Syrian elephants are frequently mentioned in Hellenistic history; the Seleucid kings, who maintained numerous war elephants, reigned in Syria during that period. These elephants are believed to be Indian elephants (E. m. indicus), which had been acquired by the Seleucid kings during their eastern expansions. Or they are believed to be population of Indian elephants in Middle East. It is attested by ancient sources such as Strabo[8] and Polybius[9] that Seleucid kings Seleucus I Nicator and Antiochus III the Great had large numbers of imported Indian elephants. Whether these "Indian elephants" were imported due to scarcity of native Syrian elephants or due to their accomplished training and domestication as war elephants remains unclear.

Hannibal had a war elephant known as "Surus"; it has been suggested to mean "the Syrian". It was said by Cato to have been his best (and biggest) elephant.[10] In that case, the elephant may have been of Seleucid stock. If it were in fact of native Syrian stock, or an imported Indian elephant, remains subject to speculation.[11]

See also [ edit ]

Notes [ edit ]

  1. ^ a b Choudhury, A.; Lahiri Choudhury, D.K.; Desai, A.; Duckworth, J.W.; Easa, P.S.; Johnsingh, A.J.T.; Fernando, P.; Hedges, S.; Gunawardena, M.; Kurt, F.; et al. (2008). "Elephas maximus". IUCN Red List of Threatened Species. 2008: e.T7140A12828813. doi:10.2305/IUCN.UK.2008.RLTS.T7140A12828813.en.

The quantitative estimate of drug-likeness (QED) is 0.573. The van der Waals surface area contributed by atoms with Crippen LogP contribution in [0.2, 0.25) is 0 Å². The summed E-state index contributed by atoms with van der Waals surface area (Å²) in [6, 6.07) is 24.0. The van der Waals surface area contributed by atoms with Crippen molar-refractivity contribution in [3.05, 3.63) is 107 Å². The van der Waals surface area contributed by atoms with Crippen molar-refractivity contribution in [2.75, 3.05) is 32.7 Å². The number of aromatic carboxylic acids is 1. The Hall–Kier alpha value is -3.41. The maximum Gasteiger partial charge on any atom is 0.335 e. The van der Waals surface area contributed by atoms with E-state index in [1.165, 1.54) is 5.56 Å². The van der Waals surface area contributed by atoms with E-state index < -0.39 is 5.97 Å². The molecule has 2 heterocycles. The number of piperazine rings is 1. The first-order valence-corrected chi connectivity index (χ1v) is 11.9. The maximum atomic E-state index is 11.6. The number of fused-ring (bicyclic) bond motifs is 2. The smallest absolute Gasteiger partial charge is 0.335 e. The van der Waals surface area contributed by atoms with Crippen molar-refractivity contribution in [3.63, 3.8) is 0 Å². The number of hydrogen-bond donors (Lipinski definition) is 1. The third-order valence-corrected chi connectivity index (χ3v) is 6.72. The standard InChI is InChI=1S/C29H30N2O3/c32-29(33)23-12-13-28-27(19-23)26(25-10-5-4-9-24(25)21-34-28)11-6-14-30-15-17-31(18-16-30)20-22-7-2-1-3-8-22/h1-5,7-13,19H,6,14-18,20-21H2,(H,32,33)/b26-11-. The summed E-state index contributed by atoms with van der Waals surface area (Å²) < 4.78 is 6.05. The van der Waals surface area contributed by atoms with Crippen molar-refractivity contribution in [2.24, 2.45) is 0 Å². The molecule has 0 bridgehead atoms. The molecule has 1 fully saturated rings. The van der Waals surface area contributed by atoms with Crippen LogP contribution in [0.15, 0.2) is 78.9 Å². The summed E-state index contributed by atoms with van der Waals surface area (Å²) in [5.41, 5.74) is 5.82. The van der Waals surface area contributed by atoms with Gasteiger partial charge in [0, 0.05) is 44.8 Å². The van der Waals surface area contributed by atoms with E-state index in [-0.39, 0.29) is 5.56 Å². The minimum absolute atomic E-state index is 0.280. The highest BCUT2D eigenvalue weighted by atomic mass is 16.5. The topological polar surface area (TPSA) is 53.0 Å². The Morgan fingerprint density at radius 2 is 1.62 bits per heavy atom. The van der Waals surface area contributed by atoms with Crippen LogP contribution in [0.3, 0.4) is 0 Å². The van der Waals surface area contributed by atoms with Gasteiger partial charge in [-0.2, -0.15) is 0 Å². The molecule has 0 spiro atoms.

2. ^ Deraniyagala, P. E. P. (1951). "Elephas maximus, the elephant od Ceylon". Spolie Zeylanica. 26: 161. ISSN 0081-3745.
  3. ^ a b c Çakırlar, Canan; Ikram, Salima (2016-05-03). "'When elephants battle, the grass suffers.' Power, ivory and the Syrian elephant". Levant. 48 (2): 167–183. doi:10.1080/00758914.2016.1198068. ISSN 0075-8914.
  4. ^ Pfälzner, Peter (2016-12-01). "The Elephants of the Orontes". Syria (IV): 159–182. doi:10.4000/syria.5002. ISSN 0039-7946.
  5. ^ Girdland-Flink, Linus; Albayrak, Ebru; Lister, Adrian M. (2018). "Genetic Insight into an Extinct Population of Asian Elephants (Elephas maximus) in the Near East". Open Quaternary. 4. doi:10.5334/oq.36. ISSN 2055-298X.
  6. ^ Trautmann, Thomas R. (2015). Elephants and Kings : An Environmental History. Chicago: University of Chicago Press. pp. 76–77. ISBN 978-0-226-26422-6.
  7. ^ Lister, Adrian M.; Dirks, Wendy; Assaf, Amnon; Chazan, Michael; Goldberg, Paul; Applbaum, Yaakov H.; Greenbaum, Nathalie; Horwitz, Liora Kolska (September 2013). "New fossil remains of Elephas from the southern Levant: Implications for the evolutionary history of the Asian elephant". Palaeogeography, Palaeoclimatology, Palaeoecology. 386: 119–130. Bibcode:2013PPP...386..119L. doi:10.1016/j.palaeo.2013.05.013.
  8. ^ Strabo 15.2.1(9)
  9. ^ Polybius 11.39
  10. ^ Scullard, H. H. (1953). "Ennius, Cato, and Surus". The Classical Review. 3 (3/4): 140–142. doi:10.1017/S0009840X00995805. JSTOR 703426.
  11. ^ Charles, Michael B. (2014). "Carthage and the Indian Elephant". L'Antiquité Classique. T. 83: 115–127. JSTOR 90004712.

External links [ edit ]